When creating fictional worlds, writers face the challenge of imagining everything about them.
It’s easy to see where that creativity goes in fantasy and sci-fi, but when fiction is inspired by day-to-day life, there are also moments when creators cannot use real references and must come up with something. This can include anything from religions to political systems and good ol’ regular jobs — and their work uniforms!
Our 20 favourite fictional work uniforms
This is where we come in. We’ve taken a look at movies, cartoons and TV shows to compile a list of some of the coolest (and most awful) fictional work uniforms out there. Prepare yourself for lots of fast food joints, bright colours and ridiculous hats — lots of ridiculous hats.
So here they are, in no particular order:
It’s a Nutty Nutty Nutty World (‘Daria’)
Character design: Karen Disher, Edward Artinian, Willy Hartland, Susie Lewis
In this episode from the show’s third season Daria is forced to get a job, and to add insult to injury, she has to do it while wearing that outfit. If you don’t think that’s bad enough, she describes it as “…worse than school.”
Papa Song (‘Cloud Atlas’)
Costume design: Pierre-Yves Gayraud, Kym Barrett
Spoilers ahead! If you haven’t seen Cloud Atlas and don’t want to find out what happens, skip this paragraph.
At a first glance, these uniforms are probably the worst possible choice for working at a fast-food restaurant. I mean, could you imagine serving hot dogs in a tight, short, latex(?) dress? But then you realise that these are clones who are being exploited and then it all makes (creepy) sense.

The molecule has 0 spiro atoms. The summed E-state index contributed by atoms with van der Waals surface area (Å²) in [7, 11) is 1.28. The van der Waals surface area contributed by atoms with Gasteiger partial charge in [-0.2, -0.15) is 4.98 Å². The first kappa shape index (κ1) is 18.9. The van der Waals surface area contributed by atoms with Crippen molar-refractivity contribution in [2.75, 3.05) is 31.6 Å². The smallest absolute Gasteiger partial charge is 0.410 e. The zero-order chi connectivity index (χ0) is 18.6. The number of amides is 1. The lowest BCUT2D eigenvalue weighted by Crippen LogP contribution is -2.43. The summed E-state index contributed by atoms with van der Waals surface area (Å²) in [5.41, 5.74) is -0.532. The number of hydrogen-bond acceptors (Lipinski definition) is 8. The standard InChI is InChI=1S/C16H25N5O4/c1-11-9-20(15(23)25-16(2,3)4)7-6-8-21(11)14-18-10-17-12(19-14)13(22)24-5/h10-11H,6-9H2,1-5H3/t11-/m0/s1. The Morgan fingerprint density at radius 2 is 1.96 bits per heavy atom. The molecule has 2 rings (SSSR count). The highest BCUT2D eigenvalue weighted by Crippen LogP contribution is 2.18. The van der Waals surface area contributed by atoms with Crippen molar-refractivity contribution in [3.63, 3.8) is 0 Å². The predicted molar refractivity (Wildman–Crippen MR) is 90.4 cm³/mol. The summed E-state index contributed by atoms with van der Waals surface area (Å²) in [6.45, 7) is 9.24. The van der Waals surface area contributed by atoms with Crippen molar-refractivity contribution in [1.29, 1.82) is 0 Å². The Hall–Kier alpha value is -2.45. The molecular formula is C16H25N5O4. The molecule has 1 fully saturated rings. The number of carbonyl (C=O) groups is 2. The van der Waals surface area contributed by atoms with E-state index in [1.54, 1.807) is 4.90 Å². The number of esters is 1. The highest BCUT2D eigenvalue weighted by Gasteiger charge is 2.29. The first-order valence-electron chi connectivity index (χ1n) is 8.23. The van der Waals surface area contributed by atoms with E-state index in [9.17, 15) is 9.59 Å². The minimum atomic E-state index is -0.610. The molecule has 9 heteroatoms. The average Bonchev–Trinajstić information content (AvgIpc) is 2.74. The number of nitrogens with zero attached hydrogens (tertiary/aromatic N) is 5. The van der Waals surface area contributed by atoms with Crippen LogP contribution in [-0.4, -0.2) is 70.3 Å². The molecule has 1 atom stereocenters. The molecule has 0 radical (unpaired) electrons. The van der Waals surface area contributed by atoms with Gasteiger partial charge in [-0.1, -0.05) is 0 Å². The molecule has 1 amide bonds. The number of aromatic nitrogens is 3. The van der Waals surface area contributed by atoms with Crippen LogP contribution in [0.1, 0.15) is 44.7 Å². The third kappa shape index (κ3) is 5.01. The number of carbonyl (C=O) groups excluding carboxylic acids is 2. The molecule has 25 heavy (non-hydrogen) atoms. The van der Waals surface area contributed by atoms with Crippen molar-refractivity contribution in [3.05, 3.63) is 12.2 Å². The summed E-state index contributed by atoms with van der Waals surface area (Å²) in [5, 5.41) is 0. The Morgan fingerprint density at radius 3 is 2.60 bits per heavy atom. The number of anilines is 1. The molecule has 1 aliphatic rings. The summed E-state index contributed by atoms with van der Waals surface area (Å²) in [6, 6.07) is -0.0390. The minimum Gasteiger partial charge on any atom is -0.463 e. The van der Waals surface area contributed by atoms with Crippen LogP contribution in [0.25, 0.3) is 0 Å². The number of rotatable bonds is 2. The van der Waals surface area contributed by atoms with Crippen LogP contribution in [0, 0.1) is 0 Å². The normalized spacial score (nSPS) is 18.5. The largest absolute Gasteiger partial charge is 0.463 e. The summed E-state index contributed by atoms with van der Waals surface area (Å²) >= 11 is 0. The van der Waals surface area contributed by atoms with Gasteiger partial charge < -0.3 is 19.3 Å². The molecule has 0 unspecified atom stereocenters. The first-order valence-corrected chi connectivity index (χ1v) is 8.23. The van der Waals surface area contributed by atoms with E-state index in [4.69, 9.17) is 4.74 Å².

Good Burger (‘Good Burger’)
Costume design: Natasha Landau
“Welcome to Good Burger, home of the Good Burger! Can I take your order?” It is a classic line that even though I had forgotten it, the moment I read it, it took me back
twenty a few years to the days when Nickelodeon was relevant in my life. In terms of design, the uniforms of Kenan and Kel look like something that I can only describe as vintage Americana customer service.
BTW, We all know where Kenan ended up, he’s working for Saturday Night Live now, but whatever happened to Kel?
Ghostbusters (‘Ghostbusters’ Franchise)
Costume design: Theoni V. Aldredge, Suzy Benzinger (1984), Jeffrey Kurland (2016), Kimberly Adams (Stranger Things)
Yes, it is a bit of a cop-out, we’ll admit it, but it is technically their job. They even hire an assistant and have to rent a garage to store all of their ghost-hunting stuff. At this point, we don’t know if the uniforms are really cool or if they’re just cool by association, but you have to admit that an outfit that looks well on men, women and kids alike is at the very least versatile.
Chotchkie’s (‘Office Space’)
Costume design: Melinda Eshelman
Office Space is one of those movies that didn’t do that well at the box office when it was originally released but became a cult classic over time. As a film that criticises American work culture, a person that works at a fast-food restaurant couldn’t be missing. In this case, Joanna (the character played by Jennifer Aniston) gets stuck in the T.G.I. Friday’s type of uniform that was made famous in the 90’s for its bold stripes, black trousers and pins — many pins.
Laney’s workplace (‘She’s All That’)
Costume design: Denise Wingate
Remember when Freddie Prinze Jr. was the hottest guy in Hollywood? Yeah, me too *swoon*. I don’t think this joint had a name in the movie, if it did and I just couldn’t find it, please let me know. All I have to say is that I thought Daria’s squirrel hat was bad.
Moondance Diner (‘Friends’)
Costume design: Debra McGuire
Fake breasts, check! Blonde wig, check! Roller skates, check! Monica is mostly remembered for being a chef, but fans of Friends know that she worked at the Moondance diner for a couple of seasons and she had to do it in Marilyn Monroe drag. Wrong? Maybe, but we still love it.
Fun fact: The Moondance Diner was a real place.
Pig Burger (‘Better off Dead’)
Costume design: Brad R. Loman, David Roester